Black History Month

Ryleigh Bernhardt, Staff Writer

When we were younger, Nickelodeon or other cartoon channels would promote Black History Month on TV. Channels would play commercials or shows educating viewers on landmark events or African Americans who shaped history. Watching these channels was a big influence on our mindsets concerning Black History Month. There were no outside influences or sources that would’ve taught us more because it wasn’t shown or talked about enough. So let’s learn about it. 

Black History Month is a month to honor the successes and struggles of African Americans and to honor important influences. Historian Carter G. Woodson created this celebration, and it started off as only a week in the month of February.This week later turned into a month-long celebration in 1976 and has been celebrated annually since. 

One of the most influential black leaders is Martin Luther King Jr. who was an important activist for the civil rights movement. He became one of the most important spokespersons and led many speeches fighting for civil rights when no one else would. In Dec. 1955, King along with Rosa Parks and other activists planned a bus boycott in Montgomery. This lead to the end of all forms of discrimination on buses.

Parks was a huge feminist and social activist. She gave courage to so many people. Sitting in the back of the bus even when it wasn’t allowed made so many differences in our society. Simply sitting in the back of the bus as an African American woman took strength and determination, and it inspired others who wished to do the same. This also led to the boycott held in Montgomery with King.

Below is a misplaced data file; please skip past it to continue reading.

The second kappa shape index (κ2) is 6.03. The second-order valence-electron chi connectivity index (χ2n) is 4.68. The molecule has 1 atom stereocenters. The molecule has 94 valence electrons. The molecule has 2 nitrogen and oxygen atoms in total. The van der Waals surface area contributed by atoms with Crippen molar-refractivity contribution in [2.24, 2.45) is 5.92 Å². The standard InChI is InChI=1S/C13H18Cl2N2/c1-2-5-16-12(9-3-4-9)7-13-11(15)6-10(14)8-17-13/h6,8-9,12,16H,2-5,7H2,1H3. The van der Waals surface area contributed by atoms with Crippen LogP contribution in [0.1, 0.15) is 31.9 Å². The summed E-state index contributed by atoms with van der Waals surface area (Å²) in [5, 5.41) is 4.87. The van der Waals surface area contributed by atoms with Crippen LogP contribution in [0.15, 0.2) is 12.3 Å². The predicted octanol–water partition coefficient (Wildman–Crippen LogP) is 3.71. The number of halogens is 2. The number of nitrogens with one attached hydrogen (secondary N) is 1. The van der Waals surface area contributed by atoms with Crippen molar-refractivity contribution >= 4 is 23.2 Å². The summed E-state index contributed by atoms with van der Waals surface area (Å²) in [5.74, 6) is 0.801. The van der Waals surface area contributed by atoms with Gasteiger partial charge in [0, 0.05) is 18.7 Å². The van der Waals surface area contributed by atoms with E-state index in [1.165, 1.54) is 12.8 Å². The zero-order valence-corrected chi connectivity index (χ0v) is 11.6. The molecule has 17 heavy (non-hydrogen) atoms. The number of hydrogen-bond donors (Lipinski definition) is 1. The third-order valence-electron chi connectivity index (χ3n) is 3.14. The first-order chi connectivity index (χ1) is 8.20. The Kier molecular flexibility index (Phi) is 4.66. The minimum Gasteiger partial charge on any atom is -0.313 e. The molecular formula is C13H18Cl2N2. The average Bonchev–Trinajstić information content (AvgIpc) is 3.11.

Although Parks and King are the figureheads of civil rights, there are many lesser known activists who did just as much like Fannie Lou Hamer and John Lewis.  and plenty more. Hamer was an African American woman who started fighting for civil rights just when she was six years old. She worked to abolish racially-biased voting in the South, 1962. Hamer traveled along with many other African Americans to a courthouse to vote despite dangers surrounding the idea. It got her fired from her only job, but only increased her strength, along with many other supporters. Though Hamer was influential, so was Lewis. Lewis was not only an American politician but also a civil rights activist. He was arrested many times after participating in non-violent protests as segregated lunch-counters. After helping with the March on Washington in 1964, the Civil Rights Act became law. 

There are a countless number of activists who have fought for civil rights for African Americans, many who are unknown despite their achievements like Lewis and Hamer. This is why we continue to celebrate Black History Month and remember inspiring African American activists because no one knows about these activists who risked everything to make a change. It’s time to speak up, teach about these activists in our classes during the month of February. Even if it isn’t in the curriculum, Black History Month should be taught in our history classes. This month was created for a reason, so let’s celebrate it.